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RE: Colorsync-users Digest, Vol 2, Issue 3
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RE: Colorsync-users Digest, Vol 2, Issue 3

in Reply to Vol 2, Issue 3:

   3. Colorimeter vs. Spectro

In answer to previous postings, this posting is intended to provide a
clear understanding of the differences between filter based
spectrometers, diffraction grating based spectrometers and colorimeters.

When obtaining color measurements from a monitor, a filter based
spectrometer with 20nm (like Pulse) or even 10nm resolution, can't
capture enough precise spectral details of the light emitted by
monitors. However, diffraction grating based spectros (like Eye-One)
feature a 3.5nm physical sampling interval, providing more than 100
channels compared to 15 channels from a 20nm filter device with no over
sampling. The 100 channels overlap due to 10nm optical bandwidth of the
spectral module. Therefore, grating based devices don't miss any
critical information and are able to resolve the wavelength of a laser
line (the sharpest edge possible) ultimately resulting in a resolution
far more precise than 1 nm! This is why colorimetric results calculated
with Eye-One's spectras measured on a monitor agree very precisely with
those calculated from spectrometers featuring an optical resolution of

A filter based spectrometer will not capture all the critical data and,
therefore, does not support measurements on monitors, which is why a
user of such a device must choose to use a colorimeter or a diffraction
grating based spectro for monitor measurement.

GMB spectral devices are stable over time and feature an excellent
inter-instrument agreement which is independent of the measured
spectrum. This is due to the fact that the filter characteristics
required to obtain the colorimetric results are set in software and do
not depend on optical characteristics of filters (like colorimeters)
which change from lot to lot and also change over time.

The lot-to-lot differences of these filters can be compensated to a
certain extent for a given spectral distribution during calibration at
the manufacturing site. However, this is at the cost of introducing
errors when the spectral distribution of the monitor is different from
the one assumed during calibration.

Advantages of diffraction grating based spectros:

1) 10nm/3.5nm grating based spectrometers like the Eye-One perform
better than colorimeters when monitors with different spectral
characteristics must be matched.

2) The consistency of the measurement results is better when the same
measurement device can be used for reflectance and emission measurement
(like with the Eye-One or Spectrolino) because both colors are measured
with the same resolution of more than 100 channels, plus there are no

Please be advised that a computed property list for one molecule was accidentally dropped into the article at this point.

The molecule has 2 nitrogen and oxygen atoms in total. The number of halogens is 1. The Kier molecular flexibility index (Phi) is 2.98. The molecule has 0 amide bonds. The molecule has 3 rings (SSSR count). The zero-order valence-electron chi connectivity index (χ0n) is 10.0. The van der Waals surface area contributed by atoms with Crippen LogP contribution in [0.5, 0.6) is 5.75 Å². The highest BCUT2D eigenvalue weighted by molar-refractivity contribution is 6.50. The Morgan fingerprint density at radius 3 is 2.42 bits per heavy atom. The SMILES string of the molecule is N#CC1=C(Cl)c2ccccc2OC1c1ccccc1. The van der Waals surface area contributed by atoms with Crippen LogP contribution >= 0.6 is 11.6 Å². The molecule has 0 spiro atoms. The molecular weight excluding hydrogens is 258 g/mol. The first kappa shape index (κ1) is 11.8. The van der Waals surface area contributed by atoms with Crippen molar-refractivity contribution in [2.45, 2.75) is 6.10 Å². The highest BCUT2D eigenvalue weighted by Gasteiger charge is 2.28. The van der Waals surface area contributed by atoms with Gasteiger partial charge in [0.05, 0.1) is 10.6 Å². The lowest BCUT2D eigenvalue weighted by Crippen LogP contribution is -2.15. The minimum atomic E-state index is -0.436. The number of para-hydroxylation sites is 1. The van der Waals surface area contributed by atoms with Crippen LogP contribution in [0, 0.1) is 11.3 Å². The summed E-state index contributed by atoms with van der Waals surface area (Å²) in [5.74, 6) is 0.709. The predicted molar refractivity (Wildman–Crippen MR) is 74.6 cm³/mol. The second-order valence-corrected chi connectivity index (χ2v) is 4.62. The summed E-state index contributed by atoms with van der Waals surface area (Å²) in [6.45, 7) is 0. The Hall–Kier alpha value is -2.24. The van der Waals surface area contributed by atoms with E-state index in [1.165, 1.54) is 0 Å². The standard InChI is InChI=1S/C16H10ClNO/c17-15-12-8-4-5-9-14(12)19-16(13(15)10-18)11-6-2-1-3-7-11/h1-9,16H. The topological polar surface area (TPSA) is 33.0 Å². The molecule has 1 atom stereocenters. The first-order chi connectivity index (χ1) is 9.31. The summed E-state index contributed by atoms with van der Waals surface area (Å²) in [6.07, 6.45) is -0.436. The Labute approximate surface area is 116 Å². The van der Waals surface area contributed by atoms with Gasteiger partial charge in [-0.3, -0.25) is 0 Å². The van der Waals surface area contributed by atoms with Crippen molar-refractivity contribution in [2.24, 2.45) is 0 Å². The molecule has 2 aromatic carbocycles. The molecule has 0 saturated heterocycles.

inter-instrument agreement errors brought into play.

3) The inter-instrument agreement of 10nm/3.5nm grating based
spectrometers (like the Eye-One) don't depend on lot-to-lot changes of
optical filter characteristics.

Colorimeter clarifications:

Marc Levine  wrote>>Incidentally, it is my impression that Colorimeter
filters are engineered to
match the human eye response and not the spectral character of the
which they are measuring

The opposite is true. Manufacturing colorimeters using filters to match
the precise response of the human eye is not advisable. First, it is
simply too expensive to build filters which feature (in combination with
the applied photodiodes) the complex shape of the colorimetric weighting
functions or a linear combination thereof.

Secondly, due to several technical reasons that would go beyond the
scope of this message, manufacturers choose different filter curves in
their colorimeter design. Nevertheless colorimeters are still able to
provide good results although the sensitivity curves do not match the
human eye response as precisely as a grating based spectrometer.

A grating based spectrometer measures monitors more precisely than a
colorimeter because it features over 100 channels capturing all the
detail information of a monitors spectral characteristic and the filter
curves are implemented by software and not by physical filters like in a
colorimeter. Therefore, if you have an i1 spectrometer you don't need a
colorimeter to measure monitors. However, if you wan't to measure
monitors only, a colorimeter does a good job at an affordable price. If
you plan to buy a more expensive spectrometer for measurement of
reflective targets and you chose a filter based product that can not
measure monitors like pulse, you may reconsider your decision, because
an i1 delivers higher resolution results on paper and monitors.

Conclusion: filters of colorimeters are designed to deliver best
performance on the devices they are designed for - monitors. Filter
based spectros provide good performance for reflective measurement but
are not conducive for emissive measurement. Diffraction grating based
spectros feature precise color matching functions implemented
numerically and independent of the measured device and provide the
superior choice for measuring both emissive and reflective.

Andreas Brant
GretagMacbeth Corporate Support
e-mail: email@hidden

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